Bcc infections pose a particular threat to patients with CF due to their high levels of intrinsic resistance to clinically relevant antibiotics. In fact, many clinical isolates are resistant to all currently available antibiotics, rendering effective treatment nearly impossible. There are therefore few or no clinical options to treat infections in the lungs of patients with CF, particularly those with late-stage pulmonary injury. In CF patients, end-stage pulmonary disease often requires lung transplantation. However, pre-transplant colonization with antibiotic-resistant strains of Burkholderia is predictive of poor post-transplant outcomes. Unlike many pathogenic bacteria, Burkholderia has a limited virosphere dominated by temperate (lysogenic) phages that are unsuitable as phage therapeutics. Moreover, the few virulent (obligately lytic) phages that have been isolated have extremely limited host ranges. The CPT is using genetic and molecular approaches to engineer phages for expanded virulence and host range, including rigorous characterization of these phages for their therapeutic characteristics.
A Broad-Host-Range Tailocin from Burkholderia cenocepacia. (PMID: 28258146)
Modulation of the gut microbiome
Emerging evidence over the past decade has demonstrated the importance of the gut microbiome in a variety of health conditions, including colorectal cancer (CRC), and inflammatory bowel disease (IBD). Certain resident species of the gut microbiome have been linked with initiation and/or maintenance of these health conditions. Given bacteriophage’s narrow host range and natural ability to modulate bacterial populations, phage are uniquely suited to be tools for targeted modulation of the gut microbiome. Antibiotics are ill-suited to this task as their broad killing spectrum makes them likely to kill beneficial bacteria and increase the microbiome dysbiosis that is associated with IBD and CRC. The CPT is working on using virulent bacteriophage for the targeted reduction of IBD-associated sulfate reducing bacteria or cancer-promoting bacteria within the gut. Successful reduction of these target bacteria could form the foundation for novel prevention and treatment of IBD and CRC.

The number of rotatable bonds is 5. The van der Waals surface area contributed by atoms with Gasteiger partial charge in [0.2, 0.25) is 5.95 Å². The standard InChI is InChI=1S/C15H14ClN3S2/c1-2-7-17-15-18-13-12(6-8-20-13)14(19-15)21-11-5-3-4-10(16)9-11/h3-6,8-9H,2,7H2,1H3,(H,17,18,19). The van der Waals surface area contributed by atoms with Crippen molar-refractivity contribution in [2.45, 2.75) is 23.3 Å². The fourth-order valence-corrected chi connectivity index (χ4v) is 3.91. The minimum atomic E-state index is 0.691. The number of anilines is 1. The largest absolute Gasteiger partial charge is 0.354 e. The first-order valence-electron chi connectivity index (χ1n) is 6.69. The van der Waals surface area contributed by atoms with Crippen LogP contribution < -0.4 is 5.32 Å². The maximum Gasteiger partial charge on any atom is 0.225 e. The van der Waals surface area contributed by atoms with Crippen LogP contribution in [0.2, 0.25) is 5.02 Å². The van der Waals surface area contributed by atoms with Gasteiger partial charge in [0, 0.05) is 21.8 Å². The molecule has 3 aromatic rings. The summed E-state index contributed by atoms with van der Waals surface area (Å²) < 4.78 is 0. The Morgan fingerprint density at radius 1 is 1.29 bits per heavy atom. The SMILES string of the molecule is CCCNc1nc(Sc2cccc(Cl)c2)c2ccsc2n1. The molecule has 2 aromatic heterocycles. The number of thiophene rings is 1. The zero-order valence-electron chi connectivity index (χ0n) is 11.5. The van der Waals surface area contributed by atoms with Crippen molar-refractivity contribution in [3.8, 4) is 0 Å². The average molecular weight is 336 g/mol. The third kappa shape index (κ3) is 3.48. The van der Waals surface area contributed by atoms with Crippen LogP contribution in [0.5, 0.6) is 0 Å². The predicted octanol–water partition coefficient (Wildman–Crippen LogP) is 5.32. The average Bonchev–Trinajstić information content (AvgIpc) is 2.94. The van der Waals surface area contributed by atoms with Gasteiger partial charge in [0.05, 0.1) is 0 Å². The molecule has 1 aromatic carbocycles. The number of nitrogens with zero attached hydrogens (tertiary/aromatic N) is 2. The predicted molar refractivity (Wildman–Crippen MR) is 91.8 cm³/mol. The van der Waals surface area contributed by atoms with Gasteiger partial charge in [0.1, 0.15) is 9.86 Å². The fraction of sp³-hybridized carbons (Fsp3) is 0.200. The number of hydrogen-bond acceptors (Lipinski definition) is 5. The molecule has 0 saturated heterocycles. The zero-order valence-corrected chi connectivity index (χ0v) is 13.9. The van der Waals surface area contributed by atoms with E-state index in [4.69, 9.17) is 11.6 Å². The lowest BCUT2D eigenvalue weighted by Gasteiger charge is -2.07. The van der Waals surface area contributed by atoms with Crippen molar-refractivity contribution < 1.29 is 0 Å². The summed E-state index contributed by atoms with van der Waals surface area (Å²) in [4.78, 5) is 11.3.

Staphylococcus phages and animal health
Staphylococcus aureus is a major problem in both human and animal health. Our S. aureus project focuses on the diversity and application of S. aureus phage isolated from swine production environments for both swine production purposes as well as possible human applications. Through several grants graciously provided by the National Pork Board starting in 2016, we have sampled 19 swine farms across the United States and isolated over 50 phage from swine production environmental samples. Thirteen of these phage have been tested against a panel of 20 S. aureus strains isolated from both swine and human sources. In addition, select phage isolated during the project were assessed against S. pseudintermedius and S. epidermidis isolates, providing evidence that some of these phages are polyvalent. To date over 20 novel phage genomes have been sequenced and are currently being annotated and compared. The overall goals of this project are to provide insight into the diversity and relatedness of S. aureus phage and to characterize them for their potential therapeutic use.